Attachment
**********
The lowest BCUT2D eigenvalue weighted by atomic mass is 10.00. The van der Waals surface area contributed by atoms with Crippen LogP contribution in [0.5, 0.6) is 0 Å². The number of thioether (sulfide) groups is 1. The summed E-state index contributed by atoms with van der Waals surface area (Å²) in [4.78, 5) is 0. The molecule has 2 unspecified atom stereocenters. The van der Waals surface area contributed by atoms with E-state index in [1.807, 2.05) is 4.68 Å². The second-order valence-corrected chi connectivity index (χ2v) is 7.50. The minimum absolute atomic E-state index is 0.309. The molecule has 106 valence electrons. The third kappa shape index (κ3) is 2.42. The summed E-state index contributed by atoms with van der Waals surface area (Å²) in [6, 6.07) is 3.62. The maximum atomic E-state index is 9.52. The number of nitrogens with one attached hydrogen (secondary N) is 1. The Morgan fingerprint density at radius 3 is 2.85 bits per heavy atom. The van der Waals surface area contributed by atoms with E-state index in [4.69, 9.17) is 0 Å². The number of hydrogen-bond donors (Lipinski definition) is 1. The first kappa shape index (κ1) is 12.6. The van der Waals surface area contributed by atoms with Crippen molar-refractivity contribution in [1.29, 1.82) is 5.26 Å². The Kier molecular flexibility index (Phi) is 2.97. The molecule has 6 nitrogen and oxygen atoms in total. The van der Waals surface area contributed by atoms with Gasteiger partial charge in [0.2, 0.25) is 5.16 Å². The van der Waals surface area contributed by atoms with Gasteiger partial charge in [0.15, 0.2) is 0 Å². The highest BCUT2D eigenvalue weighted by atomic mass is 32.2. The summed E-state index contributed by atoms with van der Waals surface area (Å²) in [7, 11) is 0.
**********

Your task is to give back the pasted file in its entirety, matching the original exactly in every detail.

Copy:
The lowest BCUT2D eigenvalue weighted by atomic mass is 10.00. The van der Waals surface area contributed by atoms with Crippen LogP contribution in [0.5, 0.6) is 0 Å². The number of thioether (sulfide) groups is 1. The summed E-state index contributed by atoms with van der Waals surface area (Å²) in [4.78, 5) is 0. The molecule has 2 unspecified atom stereocenters. The van der Waals surface area contributed by atoms with E-state index in [1.807, 2.05) is 4.68 Å². The second-order valence-corrected chi connectivity index (χ2v) is 7.50. The minimum absolute atomic E-state index is 0.309. The molecule has 106 valence electrons. The third kappa shape index (κ3) is 2.42. The summed E-state index contributed by atoms with van der Waals surface area (Å²) in [6, 6.07) is 3.62. The maximum atomic E-state index is 9.52. The number of nitrogens with one attached hydrogen (secondary N) is 1. The Morgan fingerprint density at radius 3 is 2.85 bits per heavy atom. The van der Waals surface area contributed by atoms with E-state index in [4.69, 9.17) is 0 Å². The number of hydrogen-bond donors (Lipinski definition) is 1. The first kappa shape index (κ1) is 12.6. The van der Waals surface area contributed by atoms with Crippen molar-refractivity contribution in [1.29, 1.82) is 5.26 Å². The Kier molecular flexibility index (Phi) is 2.97. The molecule has 6 nitrogen and oxygen atoms in total. The van der Waals surface area contributed by atoms with Gasteiger partial charge in [0.2, 0.25) is 5.16 Å². The van der Waals surface area contributed by atoms with Gasteiger partial charge in [0.15, 0.2) is 0 Å². The highest BCUT2D eigenvalue weighted by atomic mass is 32.2. The summed E-state index contributed by atoms with van der Waals surface area (Å²) in [7, 11) is 0.